Please ensure Javascript is enabled for purposes of website accessibility

Winners and Losers of Senate Drug Bill

By Brian Orelli, PhD - Updated Nov 14, 2016 at 11:52PM

You’re reading a free article with opinions that may differ from The Motley Fool’s Premium Investing Services. Become a Motley Fool member today to get instant access to our top analyst recommendations, in-depth research, investing resources, and more. Learn More

Could the compromise regarding generics be win-win?

Generic-drug makers have scored a point in their push to take market share from biotech companies like Genentech (NYSE:DNA) and Amgen (NASDAQ:AMGN). Senators last week OK'd a bipartisan agreement for a bill that would give the FDA the power to approve follow-on versions of biologics. But the biotechs got a point as well, as the bill would give them 12 years of market exclusivity.

Patient advocates and generic-drug companies had argued for a five-year period, and biotech companies were lobbying for 14 years, so the compromise clearly fell in favor of the biotech companies. But, in reality, I'm not sure the longer exclusivity really affects the generic-drug manufacturers that much. They'll have to wait a while to start making the nonbranded versions of these high-price drugs, but it's not like there aren't plenty of biotech drugs coming off patents to choose from.

The biggest winners may actually be small developmental-stage biotech companies like Medarex (NASDAQ:MEDX) and Rule Breakers pick PDL Biopharma (NASDAQ:PDLI), which can patent their protein-based drugs early in the development stage and not have to worry about how much time will be left on their patents when the drugs finally make it to market.

The other sticking point was whether pharmacists would be allowed to substitute the follow-on biologics for brand-name drugs without consulting the prescribing doctor -- something they're currently allowed to do with small-molecule generic drugs made with a synthetic process. (Biologics are different as they are therapies produced in living organisms.) That provision made it into the bill, scoring another point for the generic-drug makers.

On the clinical-trials front, the Senate bill allows the FDA to decide on a case-by-case basis whether the generic-drug makers are required to run clinical trials on their follow-on drugs. Given what the FDA knows about the safety and efficacy of the branded biologics, I think it's likely that many of the follow-ons won't be required to conduct clinical trials to prove that they are equivalent. That would speed their path to market. On the other hand, the separate FDA reform bill currently in the House would likely require the follow-on drugmakers to run the same post-marketing clinical trials that the biotech companies will be required to run, so I'll give a point to each for equality.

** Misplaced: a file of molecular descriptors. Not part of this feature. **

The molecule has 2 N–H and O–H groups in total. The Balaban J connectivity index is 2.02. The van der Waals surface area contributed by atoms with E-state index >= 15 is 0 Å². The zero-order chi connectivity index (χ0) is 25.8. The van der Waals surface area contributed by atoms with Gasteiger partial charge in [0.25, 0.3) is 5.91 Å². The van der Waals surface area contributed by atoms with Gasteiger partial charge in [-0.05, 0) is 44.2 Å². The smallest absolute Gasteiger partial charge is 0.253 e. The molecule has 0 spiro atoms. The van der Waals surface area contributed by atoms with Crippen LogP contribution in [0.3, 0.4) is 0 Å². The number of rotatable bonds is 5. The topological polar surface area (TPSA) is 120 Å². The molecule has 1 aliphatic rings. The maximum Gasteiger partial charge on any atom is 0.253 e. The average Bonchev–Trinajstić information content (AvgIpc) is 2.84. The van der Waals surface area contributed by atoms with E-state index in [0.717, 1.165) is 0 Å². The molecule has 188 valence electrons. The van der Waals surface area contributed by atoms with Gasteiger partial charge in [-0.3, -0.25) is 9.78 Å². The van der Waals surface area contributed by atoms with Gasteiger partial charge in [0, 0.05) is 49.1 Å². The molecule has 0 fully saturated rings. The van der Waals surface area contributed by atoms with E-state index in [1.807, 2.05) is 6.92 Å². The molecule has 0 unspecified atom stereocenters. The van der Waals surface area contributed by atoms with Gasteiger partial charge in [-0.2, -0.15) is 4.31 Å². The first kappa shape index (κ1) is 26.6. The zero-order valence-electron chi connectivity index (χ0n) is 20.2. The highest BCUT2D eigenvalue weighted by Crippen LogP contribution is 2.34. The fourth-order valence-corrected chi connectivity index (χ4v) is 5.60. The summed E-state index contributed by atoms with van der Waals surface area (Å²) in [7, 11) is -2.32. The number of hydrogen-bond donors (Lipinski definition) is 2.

When the U.S. markets open up, Dr. Reddy's Laboratories (NYSE:RDY) will be poised to jump in with its follow-on versions of Roche's Rituxan and Amgen's Neupogen as well as the eight drugs it's planning on introducing in the next few years. Novartis (NYSE:NVS) will be close behind with its follow-on version of Amgen's and Johnson & Johnson's (NYSE:JNJ) Procrit/Epogen, which is close to receiving European approval.

If you haven't been keeping track, that's two points for the biotech companies and three for the generic-drug makers. Not a bad showing by both parties, and since the bill is a long way from becoming a law, I'll refrain from declaring a winner until we see how many amendments get added and what the House version looks like. Stay tuned to the Fool for more updates or jump on the community discussion boards and make your opinion known.

Looking for more Foolish biotechnology coverage? Check out the Fool's market-beating Rule Breakers newsletter. You can take a look at all our recommendations, as well as get access to our message boards and exclusive content, with a 30-day free trial.

Fool contributor Brian Orelli, Ph.D., got an A in his high school government class, but he's far from a political junkie. He doesn't own share of any companies mentioned in this article. The Fool's disclosure policy is the most important law in Foolville.

Invest Smarter with The Motley Fool

Join Over 1 Million Premium Members Receiving…

  • New Stock Picks Each Month
  • Detailed Analysis of Companies
  • Model Portfolios
  • Live Streaming During Market Hours
  • And Much More
Get Started Now

Stocks Mentioned

Novartis AG Stock Quote
Novartis AG
NVS
$84.83 (3.63%) $2.97
Amgen Inc. Stock Quote
Amgen Inc.
AMGN
$245.37 (0.94%) $2.28
Johnson & Johnson Stock Quote
Johnson & Johnson
JNJ
$182.29 (1.46%) $2.63
PDL BioPharma, Inc. Stock Quote
PDL BioPharma, Inc.
PDLI
Dr. Reddy's Laboratories Limited Stock Quote
Dr. Reddy's Laboratories Limited
RDY
$55.92 (1.67%) $0.92

*Average returns of all recommendations since inception. Cost basis and return based on previous market day close.

Related Articles

Motley Fool Returns

Motley Fool Stock Advisor

Market-beating stocks from our award-winning analyst team.

Stock Advisor Returns
336%
 
S&P 500 Returns
115%

Calculated by average return of all stock recommendations since inception of the Stock Advisor service in February of 2002. Returns as of 06/25/2022.

Discounted offers are only available to new members. Stock Advisor list price is $199 per year.

Premium Investing Services

Invest better with The Motley Fool. Get stock recommendations, portfolio guidance, and more from The Motley Fool's premium services.